Two Secrets to Living a Life of Quality

Apr 15, 2019

“All things excellent are as difficult as they are rare.”—Baruch Spinoza

Quality over quantity.

A quality, handmade item takes time. Consider the work of a haute couture gown which can take as many as 800 hours to create. Or the choice to make homemade croissants. Arguably, it is significantly harder to make a haute couture gown than croissants, but precision and clarity of the task is imperative. Time must be set aside as well, requiring that other tasks and activities will be put on pause.

Excellence involves paying attention to the details, understanding why the details matter and practicing the craft as to improve our skill. Excellence also requires of our full attention and much of our time.

Therefore, if we were to spend the necessary dutiful hours to be excellent at everything in our lives . . . well, let’s just say it, excellence as we are defining it here, would take endless amounts of time, and so everything we involve ourselves in – the daily tasks – cooking, particular hobbies, etc. cannot all be done at the expert level. Now, don’t get me wrong, if you are defining excellence as doing the best of your ability with whatever energy you have on any given day, then yes, this is absolutely possible with everything that we do throughout our days. However, if excellence is a choice to improve in a particular craft, become an expert in a particular field, then it we need to learn the second secret to living a life of quality:

“One secret to achievement is choosing what to ignore.” —in review of Mason Curry’s new book Daily Rituals: Women at Work

Knowing what to ignore in our lives, what to let go of, in other words, is crucial as we seek the time to do well the tasks that we have placed high on our priority list. Knowing what is of top priority, while it may shift as we go along life’s journey, is a result of knowing ourselves.

Case in point, while you may enjoy yoga, let yourself off the hook when it comes to needing to be the yogi in your weekly class. Don’t beat yourself up if you cannot do that particular move or pose. Instead, simply enjoy the class for what it brings into your life, as you do your best each time you attend.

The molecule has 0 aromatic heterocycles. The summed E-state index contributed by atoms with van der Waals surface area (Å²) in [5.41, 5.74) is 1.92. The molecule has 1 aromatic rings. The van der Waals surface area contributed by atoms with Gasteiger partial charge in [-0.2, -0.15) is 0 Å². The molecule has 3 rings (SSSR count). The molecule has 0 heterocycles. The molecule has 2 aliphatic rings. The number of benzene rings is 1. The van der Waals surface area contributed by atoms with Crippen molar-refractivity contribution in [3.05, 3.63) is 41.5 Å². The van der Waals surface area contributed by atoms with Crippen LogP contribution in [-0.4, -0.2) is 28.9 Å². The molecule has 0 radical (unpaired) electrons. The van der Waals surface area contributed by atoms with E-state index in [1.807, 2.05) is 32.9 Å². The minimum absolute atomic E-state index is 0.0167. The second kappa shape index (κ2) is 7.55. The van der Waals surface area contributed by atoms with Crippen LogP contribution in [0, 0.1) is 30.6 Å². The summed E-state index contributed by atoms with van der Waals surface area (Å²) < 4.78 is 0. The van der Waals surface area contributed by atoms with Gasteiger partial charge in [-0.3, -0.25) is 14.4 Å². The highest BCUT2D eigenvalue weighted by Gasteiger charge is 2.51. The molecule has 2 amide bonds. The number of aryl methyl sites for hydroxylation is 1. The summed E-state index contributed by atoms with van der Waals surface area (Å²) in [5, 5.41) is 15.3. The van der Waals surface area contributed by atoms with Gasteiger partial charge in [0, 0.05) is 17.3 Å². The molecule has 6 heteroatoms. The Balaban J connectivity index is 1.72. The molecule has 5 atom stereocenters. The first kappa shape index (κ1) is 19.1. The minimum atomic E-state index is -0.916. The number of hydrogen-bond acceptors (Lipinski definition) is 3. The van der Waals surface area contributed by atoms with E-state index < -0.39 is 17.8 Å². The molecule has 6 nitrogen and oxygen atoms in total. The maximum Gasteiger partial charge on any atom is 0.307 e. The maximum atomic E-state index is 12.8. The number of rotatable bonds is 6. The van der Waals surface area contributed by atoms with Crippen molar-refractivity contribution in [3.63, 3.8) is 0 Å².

What we gain when we ignore activities, pursuits, goals, ways of life that are not on our priority list:

  • more time to dedicate to what we love, but also to just be
  • more energy to give when we do give to what we love and are dedicated to
  • liberation from having to “keep up” with others who may be doing what society nudges or pushes us to do
  • the sincere ability to applaud and support others as they pursue their own excellence
  • deeper satisfaction as we see the fruits of our full attention begin to pay off

What is important is knowing at what we want to be excellent. When we have clarity about what our fullest attention will be placed upon – maybe it is saving up for a grand goal of travel, home ownership or college; or raising your children; or maybe it is building a blossoming business; or maybe it is learning how to be fully human. While we certainly can do a handful of things with excellence, when we stop pressuring ourselves to be the best at everything, we give ourselves permission to enjoy the journey, take the foot off the gas, so that we have the necessary reserves when we do want to pursue excellence in a particular area.